The Malian franc was the independent currency of Mali between 1962 and 1984. Although technically subdivided into 100 centimes, no subdivisions were issued.

Until 1962, Mali used the West African CFA franc. The Malian franc was introduced that year at par with the CFA franc but later declined in value relative to it.

In 1962, aluminium coins were issued (dated 1961) in denominations of 5, 10 and 25 francs.
Visit the website of The Royal Mint Museum.

See: The Royal Mint Museum.

Online <k>

  • Moderator
  • Honorary Member
  • *****
  • Posts: 21 967
Re: Coinage of Mali
« Reply #5 on: July 29, 2020, 05:27:34 PM »


Obverse designs of the 1961 coin series.

Images courtesy Daniel's Coin Zoo.



The coins were produced and designed by the Kremnica Mint in Czechoslovakia.

The obverse of the coins featured a hippopotamus, a horse, and a lion.


To my knowledge, the hippopotamus has appeared on no other circulation coin.

It has, however, appeared on several collector coins. The rhinoceros seems to be a more popular subject.
Visit the website of The Royal Mint Museum.

See: The Royal Mint Museum.

Online <k>

  • Moderator
  • Honorary Member
  • *****
  • Posts: 21 967
Re: Coinage of Mali
« Reply #6 on: July 29, 2020, 05:29:07 PM »


Reverse sides of the Mali coins of 1961.

Images courtesy Daniel's Coin Zoo.



The reverse of the coins featured the denomination and a sprig of mango leaves.

 
« Last Edit: July 30, 2020, 05:02:48 PM by <k> »
Visit the website of The Royal Mint Museum.

See: The Royal Mint Museum.

Online <k>

  • Moderator
  • Honorary Member
  • *****
  • Posts: 21 967
Re: Coinage of Mali
« Reply #7 on: July 30, 2020, 12:23:48 AM »
In 1975 a new coin series was started. A nickel-brass 100 francs coin was issued, showing three maize plants on the reverse. The French legend translates as 'Let's develop production'.

The 100 francs coin was issued in 1975 only. A similar nickel-brass 50 francs coin was issued from 1975 to 1977. It featured millet plants on the reverse and the phrase in French, 'Food for everybody'.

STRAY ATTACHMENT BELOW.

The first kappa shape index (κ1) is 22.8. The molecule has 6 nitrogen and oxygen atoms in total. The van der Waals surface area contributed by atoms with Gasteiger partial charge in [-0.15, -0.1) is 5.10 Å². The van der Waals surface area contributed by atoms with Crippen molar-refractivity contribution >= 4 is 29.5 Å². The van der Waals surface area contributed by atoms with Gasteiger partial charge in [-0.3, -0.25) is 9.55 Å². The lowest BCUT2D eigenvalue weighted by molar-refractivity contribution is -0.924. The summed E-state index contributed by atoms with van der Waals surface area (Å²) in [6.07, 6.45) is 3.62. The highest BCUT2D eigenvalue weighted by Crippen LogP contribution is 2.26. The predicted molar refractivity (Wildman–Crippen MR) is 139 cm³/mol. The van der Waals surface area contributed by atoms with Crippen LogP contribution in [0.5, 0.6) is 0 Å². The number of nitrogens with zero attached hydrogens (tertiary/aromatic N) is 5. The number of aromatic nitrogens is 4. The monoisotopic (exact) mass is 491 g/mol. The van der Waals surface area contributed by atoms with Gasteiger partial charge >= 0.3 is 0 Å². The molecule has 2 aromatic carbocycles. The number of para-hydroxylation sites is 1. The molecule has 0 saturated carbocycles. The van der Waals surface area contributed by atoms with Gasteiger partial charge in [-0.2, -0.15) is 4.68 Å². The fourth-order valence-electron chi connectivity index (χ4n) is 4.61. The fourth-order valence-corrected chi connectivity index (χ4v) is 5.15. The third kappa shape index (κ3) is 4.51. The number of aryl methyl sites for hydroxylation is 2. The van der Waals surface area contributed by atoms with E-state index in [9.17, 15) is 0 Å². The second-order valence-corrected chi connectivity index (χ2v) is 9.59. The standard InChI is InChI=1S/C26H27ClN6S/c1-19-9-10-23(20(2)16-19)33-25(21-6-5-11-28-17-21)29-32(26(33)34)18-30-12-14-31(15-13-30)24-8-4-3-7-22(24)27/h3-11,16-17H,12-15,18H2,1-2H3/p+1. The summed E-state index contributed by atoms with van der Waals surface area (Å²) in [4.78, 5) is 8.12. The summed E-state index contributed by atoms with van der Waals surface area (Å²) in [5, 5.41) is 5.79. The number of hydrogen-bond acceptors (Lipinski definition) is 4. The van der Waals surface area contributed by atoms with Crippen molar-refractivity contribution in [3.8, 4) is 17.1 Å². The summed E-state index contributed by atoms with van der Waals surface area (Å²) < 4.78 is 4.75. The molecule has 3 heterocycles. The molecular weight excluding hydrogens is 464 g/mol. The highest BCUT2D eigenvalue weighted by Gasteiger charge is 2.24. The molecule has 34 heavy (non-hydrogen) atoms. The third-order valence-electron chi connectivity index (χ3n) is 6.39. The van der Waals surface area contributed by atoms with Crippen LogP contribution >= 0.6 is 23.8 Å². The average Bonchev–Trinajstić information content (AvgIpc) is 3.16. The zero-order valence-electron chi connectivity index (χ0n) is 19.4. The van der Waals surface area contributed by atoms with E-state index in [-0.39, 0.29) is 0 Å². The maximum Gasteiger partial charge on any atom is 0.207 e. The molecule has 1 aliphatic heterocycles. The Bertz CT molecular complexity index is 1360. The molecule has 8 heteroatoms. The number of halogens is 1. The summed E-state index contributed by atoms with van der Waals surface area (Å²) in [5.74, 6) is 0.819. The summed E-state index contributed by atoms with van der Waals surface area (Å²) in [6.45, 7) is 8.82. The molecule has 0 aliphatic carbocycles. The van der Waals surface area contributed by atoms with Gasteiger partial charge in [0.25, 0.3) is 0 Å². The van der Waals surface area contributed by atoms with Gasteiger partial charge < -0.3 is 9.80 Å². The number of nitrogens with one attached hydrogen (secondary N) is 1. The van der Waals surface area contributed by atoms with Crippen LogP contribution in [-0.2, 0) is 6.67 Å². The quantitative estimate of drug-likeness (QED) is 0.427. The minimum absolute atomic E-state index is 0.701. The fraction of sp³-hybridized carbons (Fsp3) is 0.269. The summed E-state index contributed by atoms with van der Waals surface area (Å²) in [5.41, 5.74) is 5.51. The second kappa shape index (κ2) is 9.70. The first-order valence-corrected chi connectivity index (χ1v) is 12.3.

These phrases regarding food are reminiscent of FAO-themed designs, but to my knowledge these were not official FAO issues. FAO = Food and Agricultural Organisation (of the United Nations).



Aluminium 10 and 25 francs coins were issued in 1976 only. They featured rice plants on the reverse.

Notice the four triangular shapes around the denomination on the obverse of the coins. They appear to point to the similarly triangular shapes around the rim.


See also: Beads and dentillations on coins.
Visit the website of The Royal Mint Museum.

See: The Royal Mint Museum.

Online <k>

  • Moderator
  • Honorary Member
  • *****
  • Posts: 21 967
Re: Coinage of Mali
« Reply #8 on: July 30, 2020, 12:25:39 AM »
No more coins were issued until Mali readopted the West African CFA franc in 1984, at a rate of 2 Malian francs to 1 CFA franc.
Visit the website of The Royal Mint Museum.

See: The Royal Mint Museum.

Offline stef

  • Member
  • **
  • Posts: 89
Re: Coinage of Mali
« Reply #9 on: July 30, 2020, 03:58:22 PM »
The reverse of the coins featured the denomination and a sprig of laurel leaves.
A small correction - mango instead of laurel.

Online <k>

  • Moderator
  • Honorary Member
  • *****
  • Posts: 21 967
Re: Coinage of Mali
« Reply #10 on: July 30, 2020, 04:01:54 PM »
A small correction - mango instead of laurel.

Are you sure? I thought mango was an Asian fruit.
Visit the website of The Royal Mint Museum.

See: The Royal Mint Museum.

Offline stef

  • Member
  • **
  • Posts: 89
Re: Coinage of Mali
« Reply #11 on: July 30, 2020, 05:01:28 PM »
Are you sure? I thought mango was an Asian fruit.
Yes, here is a copy of the text from the law. feuilles de manguier = mango leaves.  Mali is a producer and exporter of mango.

Online <k>

  • Moderator
  • Honorary Member
  • *****
  • Posts: 21 967
Re: Coinage of Mali
« Reply #12 on: July 30, 2020, 05:02:21 PM »
I see. Thank you, stef.
Visit the website of The Royal Mint Museum.

See: The Royal Mint Museum.

Offline stef

  • Member
  • **
  • Posts: 89
Re: Coinage of Mali
« Reply #13 on: July 30, 2020, 07:15:32 PM »
...
The 100 francs coin was issued in 1975 only. A similar nickel-brass 50 francs coin was issued from 1975 to 1977. It featured millet plants on the reverse and the phrase in French, 'Food for everybody'.

These phrases regarding food are reminiscent of FAO-themed designs, but to my knowledge these were not official FAO issues. FAO = Food and Agricultural Organisation (of the United Nations).
...
I suppose they are official (they are included in the 1976 FAO Album, page 2).